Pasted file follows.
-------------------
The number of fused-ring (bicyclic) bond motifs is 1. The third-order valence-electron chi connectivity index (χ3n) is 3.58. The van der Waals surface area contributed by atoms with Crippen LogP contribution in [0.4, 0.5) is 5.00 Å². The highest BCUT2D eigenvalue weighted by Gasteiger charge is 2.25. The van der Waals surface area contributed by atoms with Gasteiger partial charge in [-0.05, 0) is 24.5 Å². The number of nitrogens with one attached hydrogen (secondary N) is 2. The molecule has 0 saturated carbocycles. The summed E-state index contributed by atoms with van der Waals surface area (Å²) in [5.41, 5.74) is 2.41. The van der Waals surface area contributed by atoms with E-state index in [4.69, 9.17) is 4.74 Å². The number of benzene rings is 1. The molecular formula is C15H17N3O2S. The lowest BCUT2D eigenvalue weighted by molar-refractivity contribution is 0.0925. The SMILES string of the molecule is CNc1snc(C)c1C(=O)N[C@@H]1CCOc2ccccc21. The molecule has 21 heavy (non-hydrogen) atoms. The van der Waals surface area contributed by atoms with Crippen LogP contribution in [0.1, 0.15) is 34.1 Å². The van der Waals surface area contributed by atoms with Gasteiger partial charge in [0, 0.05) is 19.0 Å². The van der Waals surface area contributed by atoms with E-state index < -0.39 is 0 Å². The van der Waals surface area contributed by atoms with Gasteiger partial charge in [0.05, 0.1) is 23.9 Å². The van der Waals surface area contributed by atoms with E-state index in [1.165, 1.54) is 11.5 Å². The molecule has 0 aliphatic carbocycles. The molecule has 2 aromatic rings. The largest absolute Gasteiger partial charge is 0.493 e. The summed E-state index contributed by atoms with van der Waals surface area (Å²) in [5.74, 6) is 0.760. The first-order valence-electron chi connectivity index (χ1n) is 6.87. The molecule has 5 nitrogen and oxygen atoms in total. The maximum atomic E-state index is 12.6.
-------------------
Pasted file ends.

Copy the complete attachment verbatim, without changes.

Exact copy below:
The number of fused-ring (bicyclic) bond motifs is 1. The third-order valence-electron chi connectivity index (χ3n) is 3.58. The van der Waals surface area contributed by atoms with Crippen LogP contribution in [0.4, 0.5) is 5.00 Å². The highest BCUT2D eigenvalue weighted by Gasteiger charge is 2.25. The van der Waals surface area contributed by atoms with Gasteiger partial charge in [-0.05, 0) is 24.5 Å². The number of nitrogens with one attached hydrogen (secondary N) is 2. The molecule has 0 saturated carbocycles. The summed E-state index contributed by atoms with van der Waals surface area (Å²) in [5.41, 5.74) is 2.41. The van der Waals surface area contributed by atoms with E-state index in [4.69, 9.17) is 4.74 Å². The number of benzene rings is 1. The molecular formula is C15H17N3O2S. The lowest BCUT2D eigenvalue weighted by molar-refractivity contribution is 0.0925. The SMILES string of the molecule is CNc1snc(C)c1C(=O)N[C@@H]1CCOc2ccccc21. The molecule has 21 heavy (non-hydrogen) atoms. The van der Waals surface area contributed by atoms with Crippen LogP contribution in [0.1, 0.15) is 34.1 Å². The van der Waals surface area contributed by atoms with Gasteiger partial charge in [0, 0.05) is 19.0 Å². The van der Waals surface area contributed by atoms with E-state index < -0.39 is 0 Å². The van der Waals surface area contributed by atoms with Gasteiger partial charge in [0.05, 0.1) is 23.9 Å². The van der Waals surface area contributed by atoms with E-state index in [1.165, 1.54) is 11.5 Å². The molecule has 0 aliphatic carbocycles. The molecule has 2 aromatic rings. The largest absolute Gasteiger partial charge is 0.493 e. The summed E-state index contributed by atoms with van der Waals surface area (Å²) in [5.74, 6) is 0.760. The first-order valence-electron chi connectivity index (χ1n) is 6.87. The molecule has 5 nitrogen and oxygen atoms in total. The maximum atomic E-state index is 12.6.